Phantom Income in Divorce
While people are generally aware that each spouse’s income is an important factor in determining property division and support obligations in a divorce, they often do not understand the nuances of what constitutes income. For example, many people have never heard of phantom income in a divorce, and are unaware of how such income could impact the financial consequences of ending a marriage. If you wish to seek a divorce and you believe you or your spouse have phantom income, it is advisable to retain legal counsel adept at handling complex marital dissolution matters to protect your interests. The skillful Dallas divorce lawyers of McClure Law Group are proficient at helping people fight for a fair outcome, and we will gather any available evidence to help you strive for a just result.Phantom Income and Property Division
Phantom income in a divorce is income that is attributed to, but not actually received by, a person. In other words, phantom income counts towards a person’s taxable gross wages but is not available for a person to use or spend. Typically, a situation generating phantom income arises when a person owns interest in a business. For example, if a person receives earnings or profits from a business that are not distributed to the person, these amounts will likely be considered income regardless of whether the person received the earnings or profits. A person may choose to allow the business to retain any earnings or profits for self-insurance purposes, to increase or retain the business’s capital, or to be used toward expanding the business. Phantom income can also occur in instances in which a person receives forgiveness for debt obligations, such as when a person goes through bankruptcy proceedings or foreclosure, or when a student loan is forgiven.
Regardless of the reason phantom income is generated, it constitutes income for the purposes of calculating a person’s gross income in divorce cases. In Texas, community property, which is property owned by both spouses, is divided in divorce cases in a manner the court deems just. Factors a court weighs in determining what constitutes a just division include each party’s gross income and earning potential. Thus, it is important for people who are assessed phantom income to speak with an attorney regarding what measures they can take to prevent this kind of income from being counted against them.Impact of Phantom Income on Alimony and Support Obligations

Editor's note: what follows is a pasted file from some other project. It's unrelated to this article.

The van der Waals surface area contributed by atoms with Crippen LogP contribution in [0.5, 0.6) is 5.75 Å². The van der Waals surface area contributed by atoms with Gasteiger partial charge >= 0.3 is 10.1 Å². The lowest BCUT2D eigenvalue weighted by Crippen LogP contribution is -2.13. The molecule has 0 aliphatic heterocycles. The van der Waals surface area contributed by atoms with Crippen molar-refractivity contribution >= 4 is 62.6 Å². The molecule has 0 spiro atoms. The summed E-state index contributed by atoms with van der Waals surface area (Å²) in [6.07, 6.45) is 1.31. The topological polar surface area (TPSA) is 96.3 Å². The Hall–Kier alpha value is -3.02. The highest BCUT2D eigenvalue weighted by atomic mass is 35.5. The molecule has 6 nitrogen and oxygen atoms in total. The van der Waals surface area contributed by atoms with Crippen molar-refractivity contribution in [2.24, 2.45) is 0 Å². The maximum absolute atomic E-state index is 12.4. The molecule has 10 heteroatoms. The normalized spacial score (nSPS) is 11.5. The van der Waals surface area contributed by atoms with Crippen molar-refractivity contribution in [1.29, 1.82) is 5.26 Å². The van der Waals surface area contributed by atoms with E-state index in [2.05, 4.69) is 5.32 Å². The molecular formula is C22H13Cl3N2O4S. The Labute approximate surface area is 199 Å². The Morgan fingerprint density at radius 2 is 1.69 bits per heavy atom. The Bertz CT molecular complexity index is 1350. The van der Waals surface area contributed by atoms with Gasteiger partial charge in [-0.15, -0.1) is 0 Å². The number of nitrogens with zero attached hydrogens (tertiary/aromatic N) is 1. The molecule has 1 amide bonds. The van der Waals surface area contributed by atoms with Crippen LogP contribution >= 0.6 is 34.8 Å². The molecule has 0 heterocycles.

Phantom income in a divorce can impact alimony (or spousal maintenance as it is called in Texas) and child support obligations as well. Although in Texas the courts will only grant spousal maintenance in limited circumstances, the courts often consider a person’s gross monthly income in determining an appropriate amount of spousal maintenance. As such, if a person has phantom income, it can affect the obligation imposed on the person. Similarly, child support obligations are determined in part by the monthly resources of the parent paying support. If a person has phantom income, then his or her child support obligation will likely be higher than it would be absent the phantom income. While a parent may be tempted to argue that the courts should disregard phantom income in determining child support obligations, the Texas courts have specifically held that some types of phantom income should be included as part of a person’s income for determining an appropriate amount of child support.Confer with a Knowledgeable Divorce Lawyer in Dallas
All income is relevant in a divorce, including phantom income. If you are considering ending your marriage, an attorney can advise you regarding the possible ramifications that any phantom income may have on the financial aspects of a divorce. At McClure Law Group, we take pride in helping people navigate the financial and emotional complexities that come with a divorce, and we will work hard to help you seek a fair outcome. We have an office in Dallas and are available by appointment at our Collin County office in Plano. We represent people in divorce cases in Dallas, Richardson, Garland, Irving, Fort Worth, Rockwall, McKinney, and Frisco. We also assist people with other family law matters in cities throughout Dallas, Denton, Grayson, Rockwall, Collin, and Tarrant Counties. You can reach us at 214.692.8200 or via our form online to set up a meeting.